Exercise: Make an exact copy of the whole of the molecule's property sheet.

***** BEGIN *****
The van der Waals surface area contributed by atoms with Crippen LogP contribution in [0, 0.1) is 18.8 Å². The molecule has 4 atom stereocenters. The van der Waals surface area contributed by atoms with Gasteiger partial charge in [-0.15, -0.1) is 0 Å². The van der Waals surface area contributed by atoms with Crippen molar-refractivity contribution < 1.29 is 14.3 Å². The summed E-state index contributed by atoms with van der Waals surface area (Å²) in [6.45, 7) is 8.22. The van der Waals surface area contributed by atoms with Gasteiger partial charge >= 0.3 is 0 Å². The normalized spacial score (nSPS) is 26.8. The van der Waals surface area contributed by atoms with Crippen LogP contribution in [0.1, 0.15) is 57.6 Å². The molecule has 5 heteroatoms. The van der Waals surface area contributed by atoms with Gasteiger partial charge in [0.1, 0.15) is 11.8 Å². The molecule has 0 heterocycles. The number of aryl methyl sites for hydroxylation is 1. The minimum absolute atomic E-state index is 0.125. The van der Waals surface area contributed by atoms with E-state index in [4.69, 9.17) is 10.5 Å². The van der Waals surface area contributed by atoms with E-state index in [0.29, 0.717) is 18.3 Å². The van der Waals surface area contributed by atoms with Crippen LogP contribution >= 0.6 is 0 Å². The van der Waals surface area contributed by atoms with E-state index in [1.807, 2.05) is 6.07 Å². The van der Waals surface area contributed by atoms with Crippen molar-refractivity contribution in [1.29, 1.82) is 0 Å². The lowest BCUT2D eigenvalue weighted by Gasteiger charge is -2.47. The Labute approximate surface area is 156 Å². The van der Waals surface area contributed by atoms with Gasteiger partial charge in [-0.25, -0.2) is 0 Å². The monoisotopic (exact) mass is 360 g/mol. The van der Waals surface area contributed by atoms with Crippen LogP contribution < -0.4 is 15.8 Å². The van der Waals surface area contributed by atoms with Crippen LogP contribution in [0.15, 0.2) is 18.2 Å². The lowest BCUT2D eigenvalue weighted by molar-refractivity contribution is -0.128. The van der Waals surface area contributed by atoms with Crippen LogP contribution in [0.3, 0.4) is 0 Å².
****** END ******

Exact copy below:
The van der Waals surface area contributed by atoms with Crippen LogP contribution in [0, 0.1) is 18.8 Å². The molecule has 4 atom stereocenters. The van der Waals surface area contributed by atoms with Gasteiger partial charge in [-0.15, -0.1) is 0 Å². The van der Waals surface area contributed by atoms with Crippen molar-refractivity contribution < 1.29 is 14.3 Å². The summed E-state index contributed by atoms with van der Waals surface area (Å²) in [6.45, 7) is 8.22. The van der Waals surface area contributed by atoms with Gasteiger partial charge >= 0.3 is 0 Å². The normalized spacial score (nSPS) is 26.8. The van der Waals surface area contributed by atoms with Crippen LogP contribution in [0.1, 0.15) is 57.6 Å². The molecule has 5 heteroatoms. The van der Waals surface area contributed by atoms with Gasteiger partial charge in [0.1, 0.15) is 11.8 Å². The molecule has 0 heterocycles. The number of aryl methyl sites for hydroxylation is 1. The minimum absolute atomic E-state index is 0.125. The van der Waals surface area contributed by atoms with E-state index in [4.69, 9.17) is 10.5 Å². The van der Waals surface area contributed by atoms with E-state index in [0.29, 0.717) is 18.3 Å². The van der Waals surface area contributed by atoms with Crippen LogP contribution >= 0.6 is 0 Å². The van der Waals surface area contributed by atoms with E-state index in [1.807, 2.05) is 6.07 Å². The van der Waals surface area contributed by atoms with Crippen molar-refractivity contribution in [1.29, 1.82) is 0 Å². The lowest BCUT2D eigenvalue weighted by Gasteiger charge is -2.47. The Labute approximate surface area is 156 Å². The van der Waals surface area contributed by atoms with Gasteiger partial charge in [-0.25, -0.2) is 0 Å². The monoisotopic (exact) mass is 360 g/mol. The van der Waals surface area contributed by atoms with Crippen LogP contribution < -0.4 is 15.8 Å². The van der Waals surface area contributed by atoms with Crippen LogP contribution in [0.15, 0.2) is 18.2 Å². The lowest BCUT2D eigenvalue weighted by molar-refractivity contribution is -0.128. The van der Waals surface area contributed by atoms with Crippen LogP contribution in [0.3, 0.4) is 0 Å².